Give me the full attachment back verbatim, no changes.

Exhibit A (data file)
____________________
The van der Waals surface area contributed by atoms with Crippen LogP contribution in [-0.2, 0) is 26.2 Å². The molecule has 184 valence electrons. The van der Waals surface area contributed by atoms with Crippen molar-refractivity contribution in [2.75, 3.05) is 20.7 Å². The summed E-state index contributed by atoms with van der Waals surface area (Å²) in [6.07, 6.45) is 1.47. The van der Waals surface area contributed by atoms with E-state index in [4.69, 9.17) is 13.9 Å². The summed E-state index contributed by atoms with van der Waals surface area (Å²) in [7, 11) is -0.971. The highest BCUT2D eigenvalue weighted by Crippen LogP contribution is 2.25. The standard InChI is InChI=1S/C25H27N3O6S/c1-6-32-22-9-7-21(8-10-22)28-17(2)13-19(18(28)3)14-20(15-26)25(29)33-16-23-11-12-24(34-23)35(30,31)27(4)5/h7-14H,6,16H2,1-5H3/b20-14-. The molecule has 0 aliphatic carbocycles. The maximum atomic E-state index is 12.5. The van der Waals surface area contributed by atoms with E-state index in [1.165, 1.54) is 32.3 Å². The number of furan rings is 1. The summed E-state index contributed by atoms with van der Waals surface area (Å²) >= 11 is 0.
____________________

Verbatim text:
The van der Waals surface area contributed by atoms with Crippen LogP contribution in [-0.2, 0) is 26.2 Å². The molecule has 184 valence electrons. The van der Waals surface area contributed by atoms with Crippen molar-refractivity contribution in [2.75, 3.05) is 20.7 Å². The summed E-state index contributed by atoms with van der Waals surface area (Å²) in [6.07, 6.45) is 1.47. The van der Waals surface area contributed by atoms with E-state index in [4.69, 9.17) is 13.9 Å². The summed E-state index contributed by atoms with van der Waals surface area (Å²) in [7, 11) is -0.971. The highest BCUT2D eigenvalue weighted by Crippen LogP contribution is 2.25. The standard InChI is InChI=1S/C25H27N3O6S/c1-6-32-22-9-7-21(8-10-22)28-17(2)13-19(18(28)3)14-20(15-26)25(29)33-16-23-11-12-24(34-23)35(30,31)27(4)5/h7-14H,6,16H2,1-5H3/b20-14-. The molecule has 0 aliphatic carbocycles. The maximum atomic E-state index is 12.5. The van der Waals surface area contributed by atoms with E-state index in [1.165, 1.54) is 32.3 Å². The number of furan rings is 1. The summed E-state index contributed by atoms with van der Waals surface area (Å²) >= 11 is 0.